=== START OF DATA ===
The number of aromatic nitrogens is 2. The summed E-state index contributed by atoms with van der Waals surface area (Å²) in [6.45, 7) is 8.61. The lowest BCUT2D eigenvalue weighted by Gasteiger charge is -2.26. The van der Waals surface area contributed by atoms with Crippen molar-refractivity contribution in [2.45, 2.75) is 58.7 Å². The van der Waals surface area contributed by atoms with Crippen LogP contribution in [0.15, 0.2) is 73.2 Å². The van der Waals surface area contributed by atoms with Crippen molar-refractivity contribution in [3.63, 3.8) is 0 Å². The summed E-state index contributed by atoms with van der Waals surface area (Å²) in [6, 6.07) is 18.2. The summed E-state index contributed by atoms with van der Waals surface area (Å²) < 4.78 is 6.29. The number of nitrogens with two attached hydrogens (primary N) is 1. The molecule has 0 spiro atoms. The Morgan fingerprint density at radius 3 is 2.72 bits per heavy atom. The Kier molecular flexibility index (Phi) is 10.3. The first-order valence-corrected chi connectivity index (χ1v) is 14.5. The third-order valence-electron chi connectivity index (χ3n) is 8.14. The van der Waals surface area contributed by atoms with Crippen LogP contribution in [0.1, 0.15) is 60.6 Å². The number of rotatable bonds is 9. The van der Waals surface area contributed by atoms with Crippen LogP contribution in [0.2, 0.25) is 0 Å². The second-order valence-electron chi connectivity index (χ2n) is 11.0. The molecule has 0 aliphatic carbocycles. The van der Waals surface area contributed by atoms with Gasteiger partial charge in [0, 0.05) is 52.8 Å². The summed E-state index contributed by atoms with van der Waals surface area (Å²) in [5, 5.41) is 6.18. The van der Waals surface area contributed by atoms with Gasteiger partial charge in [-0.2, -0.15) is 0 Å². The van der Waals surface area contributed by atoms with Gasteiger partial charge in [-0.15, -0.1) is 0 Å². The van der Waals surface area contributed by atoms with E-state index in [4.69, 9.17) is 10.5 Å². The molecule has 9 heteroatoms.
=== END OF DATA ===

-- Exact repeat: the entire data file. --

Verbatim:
The number of aromatic nitrogens is 2. The summed E-state index contributed by atoms with van der Waals surface area (Å²) in [6.45, 7) is 8.61. The lowest BCUT2D eigenvalue weighted by Gasteiger charge is -2.26. The van der Waals surface area contributed by atoms with Crippen molar-refractivity contribution in [2.45, 2.75) is 58.7 Å². The van der Waals surface area contributed by atoms with Crippen LogP contribution in [0.15, 0.2) is 73.2 Å². The van der Waals surface area contributed by atoms with Crippen molar-refractivity contribution in [3.63, 3.8) is 0 Å². The summed E-state index contributed by atoms with van der Waals surface area (Å²) in [6, 6.07) is 18.2. The summed E-state index contributed by atoms with van der Waals surface area (Å²) < 4.78 is 6.29. The number of nitrogens with two attached hydrogens (primary N) is 1. The molecule has 0 spiro atoms. The Morgan fingerprint density at radius 3 is 2.72 bits per heavy atom. The Kier molecular flexibility index (Phi) is 10.3. The first-order valence-corrected chi connectivity index (χ1v) is 14.5. The third-order valence-electron chi connectivity index (χ3n) is 8.14. The van der Waals surface area contributed by atoms with Crippen LogP contribution in [0.1, 0.15) is 60.6 Å². The number of rotatable bonds is 9. The van der Waals surface area contributed by atoms with Crippen LogP contribution in [0.2, 0.25) is 0 Å². The second-order valence-electron chi connectivity index (χ2n) is 11.0. The molecule has 0 aliphatic carbocycles. The van der Waals surface area contributed by atoms with Gasteiger partial charge in [0, 0.05) is 52.8 Å². The summed E-state index contributed by atoms with van der Waals surface area (Å²) in [5, 5.41) is 6.18. The van der Waals surface area contributed by atoms with Gasteiger partial charge in [-0.2, -0.15) is 0 Å². The van der Waals surface area contributed by atoms with Gasteiger partial charge in [-0.15, -0.1) is 0 Å². The van der Waals surface area contributed by atoms with E-state index in [4.69, 9.17) is 10.5 Å². The molecule has 9 heteroatoms.